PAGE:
LAST WEEK to Cheltenham, attending a meeting of the local circle of the Newman Association. A few years ago the association was a battlefield, and a very important one, for the Church in this country.
It is probably the most sophisticated and most articulate of all the non-specialist Catholic societies. It is run by the laity and it was no accident that it was shaken by internal controversy of considerable intensity over the sort of basic issues which faced the Second Vatican Council, and that was back in about 1963, It has sonic 2,000 members, organised locally in 45 "circles". It is at peace now and conducting a sort of intellectual apostolate. You could say that the rest of the Church has caught up with it except that to say that might be rather arrogant.
Anyone can join it. You do not have to be a university graduate. You have to be a Catholic to be a member and, as always, it is better not to have .some private party line to pursue within the Church.
Anyway, I talked to the circle, which was a dead loss for them; but someone showed me round Cheltenham, which was pure gain for me. And you'll find no false humility in this column.
Cheltenham has a pleasant image in the popular eye. It is known to be elegant. It is thought to be largely given over to retired officers from the Armed Services. And so it once was.
It had mineral springs which were thought to be peculiarly effective on human bodies undermined by long years of tropical climates, diets, diseases and dissipations. It was, in short, fine for the smaller nabobs.
But it is a splendid regency town, with confident Victorian additions and some reasonably well-mannered modern buildings. And the other day it looked well loved and well kept and not noticeably inhabited by the oldish.
Its Victorian Catholic church was designed by Charles Hansom of Bristol, the brother of the designer of the cab. It is one of those complicated Gothic revival buildings with aisles, side-chapels and chantries melting into its sides.
It was done thus in order to achieve that marvellous organic clump of building which medieval England used once produce without any apparent overall planning, taking centuries of collapse and rebuilding in various styles to do it.
Thought of in terms of Victorian, not of medieval building, it is a work of art, and it has a great, extravagant tower and spire which, in a town thickly sown with churches, is the finest thing of its sort in Cheltenham.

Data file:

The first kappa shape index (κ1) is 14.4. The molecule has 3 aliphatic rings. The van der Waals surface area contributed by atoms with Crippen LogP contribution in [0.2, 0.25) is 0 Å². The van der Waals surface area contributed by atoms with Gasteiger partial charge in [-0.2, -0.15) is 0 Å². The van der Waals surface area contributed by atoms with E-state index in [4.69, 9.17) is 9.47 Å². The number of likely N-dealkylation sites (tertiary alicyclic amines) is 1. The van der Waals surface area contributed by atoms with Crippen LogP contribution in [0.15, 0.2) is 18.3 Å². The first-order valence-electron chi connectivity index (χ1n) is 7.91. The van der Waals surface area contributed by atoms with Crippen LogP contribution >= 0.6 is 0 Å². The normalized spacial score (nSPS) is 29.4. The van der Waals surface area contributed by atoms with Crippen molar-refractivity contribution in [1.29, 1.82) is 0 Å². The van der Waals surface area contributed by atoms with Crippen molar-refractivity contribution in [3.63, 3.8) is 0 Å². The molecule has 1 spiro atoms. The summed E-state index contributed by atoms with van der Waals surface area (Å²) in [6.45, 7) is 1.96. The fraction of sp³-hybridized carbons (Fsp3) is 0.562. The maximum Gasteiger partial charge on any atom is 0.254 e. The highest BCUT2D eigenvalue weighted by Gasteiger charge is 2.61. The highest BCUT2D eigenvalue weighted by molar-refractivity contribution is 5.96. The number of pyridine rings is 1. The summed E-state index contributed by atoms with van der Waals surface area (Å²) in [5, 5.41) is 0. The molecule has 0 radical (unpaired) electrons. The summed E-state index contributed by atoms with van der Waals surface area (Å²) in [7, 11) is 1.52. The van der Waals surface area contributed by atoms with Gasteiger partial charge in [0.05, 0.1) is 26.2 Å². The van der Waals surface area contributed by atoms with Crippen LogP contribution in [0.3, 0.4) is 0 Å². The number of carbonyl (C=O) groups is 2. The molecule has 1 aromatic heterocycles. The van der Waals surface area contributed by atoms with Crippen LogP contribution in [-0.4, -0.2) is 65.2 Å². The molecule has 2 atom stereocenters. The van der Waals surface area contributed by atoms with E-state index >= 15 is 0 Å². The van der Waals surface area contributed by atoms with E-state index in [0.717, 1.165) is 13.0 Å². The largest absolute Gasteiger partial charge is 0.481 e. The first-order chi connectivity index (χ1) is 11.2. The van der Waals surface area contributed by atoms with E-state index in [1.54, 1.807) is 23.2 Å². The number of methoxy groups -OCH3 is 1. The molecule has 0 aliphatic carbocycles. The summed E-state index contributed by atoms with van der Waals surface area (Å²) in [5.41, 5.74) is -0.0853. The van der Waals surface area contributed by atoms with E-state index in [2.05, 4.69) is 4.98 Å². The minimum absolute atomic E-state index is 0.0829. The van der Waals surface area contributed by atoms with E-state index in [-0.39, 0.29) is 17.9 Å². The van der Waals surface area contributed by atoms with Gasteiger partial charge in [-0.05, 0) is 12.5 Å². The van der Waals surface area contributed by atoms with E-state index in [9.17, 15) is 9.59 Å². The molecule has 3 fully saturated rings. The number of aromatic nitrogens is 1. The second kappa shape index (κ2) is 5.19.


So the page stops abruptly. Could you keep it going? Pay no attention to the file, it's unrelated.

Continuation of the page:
It was built to replace a little classical chapel which had been started by a French refugee priest. The new church, built in the 1850s, was the result of one of those energetic national scrounge-arounds for money which are still with us and always will be.
The parish is clearly very alive, with 2,000 attenders. It has a proper Cheltenham town house for a presbytery. Tennyson wrote "In Memoriam" in its parlour.
The church is served by Benedictines, and has been since 1809. The present parish priest is Dom James Donovan from Douai Abbey. He and his people seem to be a hearteningly bold lot who are quite prepared to dice with the ecumenical equivalent of death.
Earlier this month I took this account from Leslie Bill's report in the Gloucestershire Echo the parish joined with others in what they called a "service of disunity".
It began with an Anglican vicar warning the congregation that some might find some of the service uncongenial or disturbing. But he said there were many ways of worshipping God. They began with the vicar and choir singing the Anglican Litany while in procession round the church.
There was extempore worship from Baptist and Methodist ministers. There were three hymns, a guitar, prayers for unity in the town and refreshments served in the John Wesley Room. The Salvation Army Solid Rock Band from Gloucester rattled the roof and Dam James Donovan, OSB taught the Rosary, which really was a test of the temperature of the water!
He said from the pulpit of the Anglican Church of St Mathew that the Rosary was considered to be wholly Roman Catholic with its emphasis on the Virgin Mary, but that others, including John Wesley, had used it in the past and others were now using it more and more.
He said Catholics had many devotions to the Person of Christ, but in the early Church the faithful, honest simple people, were restricted in their praise of God.
The two main prayers they knew then were the Our Father and the Hail Mary, both from the Scriptures, though further phrases had been added much later.
He explained the mysteries, and this form of meditation which could be made anywhere. As for those who prayed the Rosary, they did not need a book. lt was a personal response, the beads slipping through their liners while they said, "Hail Mary" all the time.
"We can be walking along a road, driving a car, sitting down, on our knees in prayer, at any time of the day". He also said it suited any age. It could be said by those who were growing old, by those who had failing sight or hearing.